Visiting churches: California and Arizona
For the first fortnight of February, I visited my friend Dann Dempsey in the great City of Monrovia, California; and the following places of worship:
- First Congregational Church, Long Beach
- Saint Basil’s Catholic Church, Los Angeles
- Central Christian Church of the East Valley
- Historic First Presbyterian Church of Phoenix
- the chapel at Phoenix Sky Harbor airport
- La Placita Church at the Mission of Our Lady, Queen of the Angels
- Pasadena Presbyterian Church
- the chapel at London Heathrow airport
I took Communion and participated in the imposition of ashes at First Congregational; Communion and witnessed a baptism at CCCEV; participated in an elder/deacon ordination at Historic First; caught the last of the Mass at La Placita.
First Congregational is a self-described liberal church. Seldom have I visited a church which is more liberal than I. Here, people do not say “Lord” except when singing in Latin; there has been some trouble decades ago about the divinity of Jesus not preached from the pulpit. “Blessed be”, an imperative without a noun, seemed to be enough for this congregation. There was a banner in the front of the sanctuary with a quote by Martin Luther King Junior: “The principal objective of all nations must be the total abolition of war.” I was generally pleased, but I did wonder what they have to say ultimately, when all has been stripped away like this?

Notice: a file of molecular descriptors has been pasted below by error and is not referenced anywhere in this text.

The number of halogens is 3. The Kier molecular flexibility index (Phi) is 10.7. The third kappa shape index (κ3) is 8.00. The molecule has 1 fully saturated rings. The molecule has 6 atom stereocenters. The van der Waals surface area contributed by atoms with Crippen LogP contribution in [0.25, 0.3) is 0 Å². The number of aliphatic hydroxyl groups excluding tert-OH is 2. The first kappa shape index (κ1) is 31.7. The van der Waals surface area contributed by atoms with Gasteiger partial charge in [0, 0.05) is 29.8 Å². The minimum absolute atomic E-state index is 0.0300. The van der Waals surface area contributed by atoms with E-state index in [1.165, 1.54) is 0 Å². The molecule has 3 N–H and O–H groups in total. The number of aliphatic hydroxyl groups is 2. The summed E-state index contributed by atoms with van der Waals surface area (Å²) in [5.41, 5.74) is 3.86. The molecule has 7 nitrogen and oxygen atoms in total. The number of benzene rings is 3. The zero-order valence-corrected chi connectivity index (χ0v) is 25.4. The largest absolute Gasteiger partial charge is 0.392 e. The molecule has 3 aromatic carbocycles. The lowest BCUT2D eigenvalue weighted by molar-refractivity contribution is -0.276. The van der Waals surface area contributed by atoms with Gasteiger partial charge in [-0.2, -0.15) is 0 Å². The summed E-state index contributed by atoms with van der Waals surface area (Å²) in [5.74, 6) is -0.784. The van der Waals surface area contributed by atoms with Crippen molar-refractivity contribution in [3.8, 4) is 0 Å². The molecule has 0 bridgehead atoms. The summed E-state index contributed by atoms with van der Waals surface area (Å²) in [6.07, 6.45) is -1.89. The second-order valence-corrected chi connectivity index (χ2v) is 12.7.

On the other end of the “spectrum” is CCCEV. It felt like a theatre with no natural light, but dry-ice smoke-throwers and air-conditioning. The sermon – or shall I call it the one-man theatrical monologue? – delivered from a swivel-chair, was full of popular-culture references (even a sitcom clip on the projection screen!), complete with fill-in-the-blank sermon sheets. The preacher dissed Kanye West, ignoring that he is one of the most influential Christian artist these days, who is biasedly-committed to the Poor, and can get his Jesus Walks played on the radio. Who are you to diss Kanye, man? The whole thing fit snugly in a critical analysis of the Spectacle in the Situationist school. The bookstore had about a hundred copies of the Bible, but only in three versions: dominantly NIV, NLT, and The Message. Suitably, we went to Wal-Mart later that evening.
I note curiously that neither of these two churches actually let the Holy Communion work itself out well enough, sad to say.
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